Police chief reports on challenges aheadWhen a resident at an adult foster home in Alexandria was reported missing one night earlier this month, local authorities sprang into action.
By: Al Edenloff, Alexandria Echo Press
When a resident at an adult foster home in Alexandria was reported missing one night earlier this month, local authorities sprang into action.
They launched a full-scale search. Police officers, dispatchers and Alexandria firefighters worked together to set up a grid and they combed the city looking for the missing man who was in danger of hurting himself.
The search was successful. The man was quickly found, unharmed.
The incident provides a glimpse into the teamwork and partnerships the police department has forged, noted Alexandria Police Chief Rick Wyffels. He presented an annual report of his department’s activities at Monday night’s Alexandria City Council meeting.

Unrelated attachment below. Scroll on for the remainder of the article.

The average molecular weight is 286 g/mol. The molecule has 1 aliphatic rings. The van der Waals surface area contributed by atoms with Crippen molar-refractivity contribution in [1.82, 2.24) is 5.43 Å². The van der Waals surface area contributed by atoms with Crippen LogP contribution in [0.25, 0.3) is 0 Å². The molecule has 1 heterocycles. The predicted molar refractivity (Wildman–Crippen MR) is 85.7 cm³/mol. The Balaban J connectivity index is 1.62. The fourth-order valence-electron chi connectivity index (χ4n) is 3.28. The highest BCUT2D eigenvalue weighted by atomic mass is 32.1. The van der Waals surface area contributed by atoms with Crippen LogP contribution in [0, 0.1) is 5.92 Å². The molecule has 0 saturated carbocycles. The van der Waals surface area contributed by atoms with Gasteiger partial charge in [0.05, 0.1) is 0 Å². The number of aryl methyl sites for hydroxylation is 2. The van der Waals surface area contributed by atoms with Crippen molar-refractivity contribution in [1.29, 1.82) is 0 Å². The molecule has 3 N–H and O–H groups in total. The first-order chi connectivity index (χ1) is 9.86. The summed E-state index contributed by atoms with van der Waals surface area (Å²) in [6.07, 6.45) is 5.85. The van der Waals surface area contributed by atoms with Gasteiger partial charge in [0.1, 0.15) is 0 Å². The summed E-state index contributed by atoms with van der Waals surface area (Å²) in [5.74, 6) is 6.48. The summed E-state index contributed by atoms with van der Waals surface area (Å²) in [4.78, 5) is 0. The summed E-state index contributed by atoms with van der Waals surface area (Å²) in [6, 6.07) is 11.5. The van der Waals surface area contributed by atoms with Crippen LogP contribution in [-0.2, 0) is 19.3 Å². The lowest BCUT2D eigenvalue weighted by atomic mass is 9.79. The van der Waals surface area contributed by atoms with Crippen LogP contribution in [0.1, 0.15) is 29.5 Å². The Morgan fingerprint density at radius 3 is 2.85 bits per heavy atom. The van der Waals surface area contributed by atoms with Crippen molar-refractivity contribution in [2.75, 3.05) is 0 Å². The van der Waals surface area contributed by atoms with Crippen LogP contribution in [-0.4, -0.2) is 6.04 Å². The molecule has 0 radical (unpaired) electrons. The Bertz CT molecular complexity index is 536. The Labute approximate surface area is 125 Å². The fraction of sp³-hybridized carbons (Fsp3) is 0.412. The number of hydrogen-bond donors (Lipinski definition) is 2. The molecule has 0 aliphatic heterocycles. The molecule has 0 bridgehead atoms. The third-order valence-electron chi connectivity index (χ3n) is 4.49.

“Do you know that twice a month, the fire department invites our working staff to share in a meal and get to know each other?” Wyffels asked the council. “It is these kinds of partnerships that build strong bridges and understanding amongst multiple city departments.
“There are no egos or turf battles that get in the way,” the chief added.
The director of the foster care home was impressed enough to write the police department a letter. “The professionalism and compassion shown from the dispatchers with the compassionate/calm tone of voice to the persons who were out in the dark, cold night looking for our resident was amazing,” she wrote.
Wyffels told the council that taxpayers deserve to have city departments that work well with one another.